SOUTH SUDAN / FREEDOM OF EXPRESSION

22-Feb-2018 00:03:22
A new UN report on freedom of opinion and expression in South Sudan has revealed that restrictions are having a “chilling effect” and “further shrinking the space for debate and dissent”. UNMISS
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STORY: SOUTH SUDAN / FREEDOM OF EXPRESSION
TRT: 03:22
SOURCE: UNMISS
RESTRICTIONS: NONE
LANGUAGES: ENGLISH / NATS

DATELINE: 22 FEBRUARY 2018, JUBA, SOUTH SUDAN / 07 FEBRUARY 2018, YAMBIO, SOUTH SUDAN / 03 FEBRUARY 2018, ADDIS ABABA, ETHIOPIA
SHOTLIST
07 FEBRUARY 2018, YAMBIO, SOUTH SUDAN

1. Various shots, release of children associated with arm conflict

22 FEBRUARY 2018, JUBA, SOUTH SUDAN

2. SOUNDBITE (English) Eugene Nindorera, UNMISS Human Rights Director:
“This is why it’s important, first of all, to have the ceasefire because when you are in a situation of insecurity when people are fighting on a daily basis nobody will go there, nobody will share their views, nobody will even raise your voice in this meeting, because you will be afraid.”
3. Various shots, Human Rights report document and press conference
4. Various shots, jounalists
5. SOUNDBITE (English) David Shearer, Special Representative of the Secretary-General, UNMISS:
“It is vital that the voices of all the people of South Sudan are heard so that genuine, inclusive and durable peace can be achieved. All parties to the conflict must respect people’s right to freedom of expression regardless of their ethnicity, beliefs or political views.”
6. Various shots, local newspaper
7. SOUNDBITE (English) Eugene Nindorera, UNMISS Human Rights Director:
“Unfortunately hate speech is a reality in South Sudan. Inflammatory language and hate speech continues to target individuals and communities based on their ethnicity, perceived beliefs or political views. Government institutions and actors have often invoked hate speech as the basis for imposing restrictions such as censorship of newspaper articles critical of the Government that did not appear to meet the threshold of incitement to violence, hostility or discrimination.”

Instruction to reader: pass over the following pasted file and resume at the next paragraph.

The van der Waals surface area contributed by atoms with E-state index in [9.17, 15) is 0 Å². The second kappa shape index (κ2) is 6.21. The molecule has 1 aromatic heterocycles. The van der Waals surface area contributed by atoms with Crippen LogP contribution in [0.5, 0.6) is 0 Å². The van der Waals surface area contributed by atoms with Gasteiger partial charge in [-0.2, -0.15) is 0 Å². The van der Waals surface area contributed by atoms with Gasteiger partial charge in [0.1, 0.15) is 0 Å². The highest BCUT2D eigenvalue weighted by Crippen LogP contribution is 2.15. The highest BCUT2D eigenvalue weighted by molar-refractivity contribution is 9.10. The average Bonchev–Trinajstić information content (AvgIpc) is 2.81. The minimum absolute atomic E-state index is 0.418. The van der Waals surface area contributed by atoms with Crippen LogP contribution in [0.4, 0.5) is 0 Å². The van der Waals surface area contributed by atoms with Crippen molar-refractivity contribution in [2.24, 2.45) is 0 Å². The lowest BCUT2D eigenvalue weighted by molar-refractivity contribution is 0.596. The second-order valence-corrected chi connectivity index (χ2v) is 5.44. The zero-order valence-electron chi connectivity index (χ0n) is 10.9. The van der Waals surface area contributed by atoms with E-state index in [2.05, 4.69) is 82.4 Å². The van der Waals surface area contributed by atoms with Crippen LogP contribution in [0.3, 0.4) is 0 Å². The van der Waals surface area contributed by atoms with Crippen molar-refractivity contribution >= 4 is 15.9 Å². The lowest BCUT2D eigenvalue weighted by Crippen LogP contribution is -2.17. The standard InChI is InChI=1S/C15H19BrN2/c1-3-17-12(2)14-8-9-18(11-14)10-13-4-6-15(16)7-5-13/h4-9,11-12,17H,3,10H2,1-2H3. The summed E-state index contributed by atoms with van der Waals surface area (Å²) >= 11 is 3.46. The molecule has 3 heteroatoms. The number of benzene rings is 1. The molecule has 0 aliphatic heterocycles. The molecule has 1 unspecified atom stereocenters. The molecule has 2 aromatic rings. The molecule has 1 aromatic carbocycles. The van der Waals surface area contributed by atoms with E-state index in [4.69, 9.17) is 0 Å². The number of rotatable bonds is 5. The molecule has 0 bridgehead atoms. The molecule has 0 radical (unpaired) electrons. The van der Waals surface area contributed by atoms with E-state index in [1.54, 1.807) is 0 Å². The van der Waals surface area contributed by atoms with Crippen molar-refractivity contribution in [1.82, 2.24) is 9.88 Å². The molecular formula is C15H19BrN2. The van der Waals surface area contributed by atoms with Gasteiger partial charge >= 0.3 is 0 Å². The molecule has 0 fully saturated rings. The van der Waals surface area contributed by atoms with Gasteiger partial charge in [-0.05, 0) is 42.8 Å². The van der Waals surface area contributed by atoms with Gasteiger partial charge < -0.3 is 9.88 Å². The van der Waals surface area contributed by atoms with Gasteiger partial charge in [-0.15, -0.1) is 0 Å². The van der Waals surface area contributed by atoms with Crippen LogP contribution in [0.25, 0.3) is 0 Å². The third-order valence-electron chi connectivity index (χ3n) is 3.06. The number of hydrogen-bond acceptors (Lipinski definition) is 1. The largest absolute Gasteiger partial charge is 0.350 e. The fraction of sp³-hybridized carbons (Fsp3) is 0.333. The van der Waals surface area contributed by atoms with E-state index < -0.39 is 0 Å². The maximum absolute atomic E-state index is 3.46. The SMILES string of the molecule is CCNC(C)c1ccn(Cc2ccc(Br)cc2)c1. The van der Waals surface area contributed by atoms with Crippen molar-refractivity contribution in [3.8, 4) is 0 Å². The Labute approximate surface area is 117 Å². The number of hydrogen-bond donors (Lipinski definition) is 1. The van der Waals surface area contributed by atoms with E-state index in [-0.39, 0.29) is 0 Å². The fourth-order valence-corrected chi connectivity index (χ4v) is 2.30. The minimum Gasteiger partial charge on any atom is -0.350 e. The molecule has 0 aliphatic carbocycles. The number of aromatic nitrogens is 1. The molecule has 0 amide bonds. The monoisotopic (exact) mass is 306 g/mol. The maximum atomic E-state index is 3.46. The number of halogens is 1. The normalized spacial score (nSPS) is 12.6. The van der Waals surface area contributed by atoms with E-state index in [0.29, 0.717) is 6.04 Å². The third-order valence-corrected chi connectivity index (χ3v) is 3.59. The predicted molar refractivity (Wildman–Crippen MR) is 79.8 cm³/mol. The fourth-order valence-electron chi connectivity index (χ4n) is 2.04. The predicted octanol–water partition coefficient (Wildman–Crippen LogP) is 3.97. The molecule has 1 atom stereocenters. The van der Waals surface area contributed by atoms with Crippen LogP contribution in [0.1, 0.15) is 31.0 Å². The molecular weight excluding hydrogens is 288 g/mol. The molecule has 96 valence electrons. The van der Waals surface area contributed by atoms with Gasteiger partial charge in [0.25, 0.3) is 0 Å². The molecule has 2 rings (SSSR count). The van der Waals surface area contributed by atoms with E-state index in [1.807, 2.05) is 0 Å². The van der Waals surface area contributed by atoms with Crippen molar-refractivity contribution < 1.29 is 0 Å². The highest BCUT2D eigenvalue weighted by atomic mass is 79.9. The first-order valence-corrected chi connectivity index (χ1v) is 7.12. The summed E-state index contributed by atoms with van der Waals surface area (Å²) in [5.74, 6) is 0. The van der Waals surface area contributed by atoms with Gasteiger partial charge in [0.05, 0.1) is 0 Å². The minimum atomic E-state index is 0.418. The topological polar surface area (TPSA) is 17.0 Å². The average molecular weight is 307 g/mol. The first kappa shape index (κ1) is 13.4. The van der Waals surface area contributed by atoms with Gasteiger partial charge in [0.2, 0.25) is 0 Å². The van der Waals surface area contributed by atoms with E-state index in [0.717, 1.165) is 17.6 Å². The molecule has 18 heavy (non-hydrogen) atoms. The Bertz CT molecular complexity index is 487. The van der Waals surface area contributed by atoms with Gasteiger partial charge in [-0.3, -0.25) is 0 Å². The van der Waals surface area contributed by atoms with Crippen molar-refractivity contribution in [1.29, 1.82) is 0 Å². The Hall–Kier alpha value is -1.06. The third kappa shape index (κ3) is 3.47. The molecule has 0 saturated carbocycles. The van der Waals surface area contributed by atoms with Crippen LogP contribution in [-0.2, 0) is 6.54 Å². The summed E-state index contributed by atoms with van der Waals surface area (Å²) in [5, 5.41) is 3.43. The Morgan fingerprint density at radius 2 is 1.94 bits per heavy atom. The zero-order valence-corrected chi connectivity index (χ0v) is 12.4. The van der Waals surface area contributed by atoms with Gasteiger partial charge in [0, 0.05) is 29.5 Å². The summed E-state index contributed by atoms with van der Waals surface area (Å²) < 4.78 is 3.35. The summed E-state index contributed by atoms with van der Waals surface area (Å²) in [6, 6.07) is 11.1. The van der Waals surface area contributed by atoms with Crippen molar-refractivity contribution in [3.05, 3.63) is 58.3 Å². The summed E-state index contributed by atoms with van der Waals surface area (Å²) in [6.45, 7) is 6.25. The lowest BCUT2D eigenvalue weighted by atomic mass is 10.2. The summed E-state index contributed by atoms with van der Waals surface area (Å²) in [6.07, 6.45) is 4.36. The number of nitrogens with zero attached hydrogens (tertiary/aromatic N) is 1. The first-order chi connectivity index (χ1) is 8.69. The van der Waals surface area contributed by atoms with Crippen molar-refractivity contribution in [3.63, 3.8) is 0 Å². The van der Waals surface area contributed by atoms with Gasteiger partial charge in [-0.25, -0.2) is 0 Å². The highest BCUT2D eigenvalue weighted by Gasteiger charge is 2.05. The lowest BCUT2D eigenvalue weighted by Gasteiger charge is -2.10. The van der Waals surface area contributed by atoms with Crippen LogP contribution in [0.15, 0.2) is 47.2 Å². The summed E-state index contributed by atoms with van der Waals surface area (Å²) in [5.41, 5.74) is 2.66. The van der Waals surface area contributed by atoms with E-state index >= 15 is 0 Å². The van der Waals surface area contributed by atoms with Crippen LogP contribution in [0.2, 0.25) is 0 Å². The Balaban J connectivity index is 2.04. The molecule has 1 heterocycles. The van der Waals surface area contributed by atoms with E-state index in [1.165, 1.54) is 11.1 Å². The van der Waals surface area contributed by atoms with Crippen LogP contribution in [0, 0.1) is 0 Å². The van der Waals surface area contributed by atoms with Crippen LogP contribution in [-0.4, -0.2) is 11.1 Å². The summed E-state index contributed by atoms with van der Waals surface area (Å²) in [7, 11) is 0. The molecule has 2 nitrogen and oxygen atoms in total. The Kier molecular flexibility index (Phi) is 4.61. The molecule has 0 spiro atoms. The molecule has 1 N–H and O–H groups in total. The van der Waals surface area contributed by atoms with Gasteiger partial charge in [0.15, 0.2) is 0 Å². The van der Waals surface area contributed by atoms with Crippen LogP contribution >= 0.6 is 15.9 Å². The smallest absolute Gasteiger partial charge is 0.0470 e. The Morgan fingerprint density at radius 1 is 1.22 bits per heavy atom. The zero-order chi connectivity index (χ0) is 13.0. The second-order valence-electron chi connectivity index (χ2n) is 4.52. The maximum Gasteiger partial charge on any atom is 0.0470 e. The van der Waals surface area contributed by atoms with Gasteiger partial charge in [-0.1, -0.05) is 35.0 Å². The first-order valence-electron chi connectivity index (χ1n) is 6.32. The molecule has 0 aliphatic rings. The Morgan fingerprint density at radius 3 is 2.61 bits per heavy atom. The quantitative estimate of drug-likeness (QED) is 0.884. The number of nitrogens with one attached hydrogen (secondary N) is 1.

03 FEBRUARY 2018, ADDIS ABABA, ETHIOPIA

8. Various shot, High Level Revitalization Forum in Addis Ababa

22 FEBRUARY 2018, JUBA, SOUTH SUDAN

9. SOUNDBITE (English) David Shearer, Special Representative of the Secretary-General, UNMISS:
“We accept that these are extraordinary circumstances in South Sudan but, at the same time, if we are looking to foster peace and the ability for people to be involved in a free and democratic society then freedom of expression has to be at the cornerstone of that.”
10. Various shots, press conference
STORYLINE
Journalists were able to freely report on the recent release of hundreds of child soldiers in Yambio given the event was sponsored by the United Nations and sanctioned by the Government in South Sudan.

But their freedom to cover many other stories is not guaranteed, with journalists regularly experiencing censorship, harassment, and threats to their life as they report on the conflict that has raged across the country for almost five years.

SOUNDBITE (English) Eugene Nindorera, UNMISS Human Rights Director: